One of the mysteries of the English language finally explained.
A small herbivorous mammal with a compact body and a very short tail, found in arid country in Africa and Arabia. The nearest relatives to hyraxes are the elephants and other subungulates.
- ‘Some of these dassies, these hyraxes, went into the rocks, but this one actually climbs into the treetops.’
- ‘The so-called ‘dawn horse’, or Eohippus, was most likely not related to horses at all, but was very like a modern-day hyrax - that is, a rock badger or coney.’
- ‘Nick responded to my post about Badger's God with a link to a nice picture of the hyrax or rock badger that appears in the Bible.’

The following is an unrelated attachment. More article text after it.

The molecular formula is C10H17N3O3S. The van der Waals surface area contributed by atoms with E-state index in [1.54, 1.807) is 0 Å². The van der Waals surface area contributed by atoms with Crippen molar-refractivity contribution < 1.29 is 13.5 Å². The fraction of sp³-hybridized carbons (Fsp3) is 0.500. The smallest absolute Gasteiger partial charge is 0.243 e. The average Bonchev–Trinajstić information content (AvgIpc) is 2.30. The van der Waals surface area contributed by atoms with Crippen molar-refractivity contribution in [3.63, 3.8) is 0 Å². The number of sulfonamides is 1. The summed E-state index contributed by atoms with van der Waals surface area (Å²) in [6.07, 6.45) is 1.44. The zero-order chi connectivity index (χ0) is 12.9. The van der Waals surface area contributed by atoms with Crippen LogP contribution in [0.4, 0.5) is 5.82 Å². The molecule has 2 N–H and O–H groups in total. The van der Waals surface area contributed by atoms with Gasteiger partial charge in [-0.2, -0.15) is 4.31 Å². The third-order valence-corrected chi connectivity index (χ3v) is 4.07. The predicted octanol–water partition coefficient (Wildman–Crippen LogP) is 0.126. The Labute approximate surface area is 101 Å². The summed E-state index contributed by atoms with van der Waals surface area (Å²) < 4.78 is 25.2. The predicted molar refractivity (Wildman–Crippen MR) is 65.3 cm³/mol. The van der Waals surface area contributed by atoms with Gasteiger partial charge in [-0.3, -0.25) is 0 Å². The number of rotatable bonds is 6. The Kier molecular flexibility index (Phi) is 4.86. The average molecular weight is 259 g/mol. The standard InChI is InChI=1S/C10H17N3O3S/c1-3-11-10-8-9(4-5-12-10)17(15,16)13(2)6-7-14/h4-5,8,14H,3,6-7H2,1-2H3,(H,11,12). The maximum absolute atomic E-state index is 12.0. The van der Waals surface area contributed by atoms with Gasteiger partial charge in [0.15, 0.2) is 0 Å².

- ‘From the molecular viewpoint, however, the phylogenetic relationship among elephants, sirenians, and hyraxes remains confused.’
- ‘So do wombats, hyraxes, aye-ayes, and lagomorphs, to give a few examples chosen from modern mammals.’
- ‘Less certain are manatees, aardvarks, and hyraxes.’
- ‘Tour archaeological sites in Jerusalem and Masada, hike through desert canyons to see hyrax and ibex.’
- ‘The hyrax - elephant - sirenian core is well-accepted on morphological grounds.’
- ‘The hyrax remarked wryly, ‘Looks like somebody beat us to it, m'friend.‘’
Mid 19th century: modern Latin, from Greek hurax ‘shrew-mouse’.
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